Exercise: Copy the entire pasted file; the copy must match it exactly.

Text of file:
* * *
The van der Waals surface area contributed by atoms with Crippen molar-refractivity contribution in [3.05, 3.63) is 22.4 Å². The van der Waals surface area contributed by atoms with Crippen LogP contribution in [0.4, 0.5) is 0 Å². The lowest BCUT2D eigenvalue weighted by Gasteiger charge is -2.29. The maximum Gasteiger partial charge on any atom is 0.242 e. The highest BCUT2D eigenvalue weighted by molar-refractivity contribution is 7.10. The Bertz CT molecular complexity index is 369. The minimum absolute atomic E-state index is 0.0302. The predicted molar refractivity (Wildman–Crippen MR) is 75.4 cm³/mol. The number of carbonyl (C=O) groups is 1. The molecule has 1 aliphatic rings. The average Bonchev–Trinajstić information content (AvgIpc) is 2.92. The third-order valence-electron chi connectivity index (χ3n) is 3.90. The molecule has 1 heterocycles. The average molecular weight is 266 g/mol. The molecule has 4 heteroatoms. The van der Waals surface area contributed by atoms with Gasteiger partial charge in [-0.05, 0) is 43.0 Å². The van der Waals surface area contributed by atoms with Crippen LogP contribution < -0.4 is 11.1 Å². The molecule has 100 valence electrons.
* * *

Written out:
The van der Waals surface area contributed by atoms with Crippen molar-refractivity contribution in [3.05, 3.63) is 22.4 Å². The van der Waals surface area contributed by atoms with Crippen LogP contribution in [0.4, 0.5) is 0 Å². The lowest BCUT2D eigenvalue weighted by Gasteiger charge is -2.29. The maximum Gasteiger partial charge on any atom is 0.242 e. The highest BCUT2D eigenvalue weighted by molar-refractivity contribution is 7.10. The Bertz CT molecular complexity index is 369. The minimum absolute atomic E-state index is 0.0302. The predicted molar refractivity (Wildman–Crippen MR) is 75.4 cm³/mol. The number of carbonyl (C=O) groups is 1. The molecule has 1 aliphatic rings. The average Bonchev–Trinajstić information content (AvgIpc) is 2.92. The third-order valence-electron chi connectivity index (χ3n) is 3.90. The molecule has 1 heterocycles. The average molecular weight is 266 g/mol. The molecule has 4 heteroatoms. The van der Waals surface area contributed by atoms with Gasteiger partial charge in [-0.05, 0) is 43.0 Å². The van der Waals surface area contributed by atoms with Crippen LogP contribution < -0.4 is 11.1 Å². The molecule has 100 valence electrons.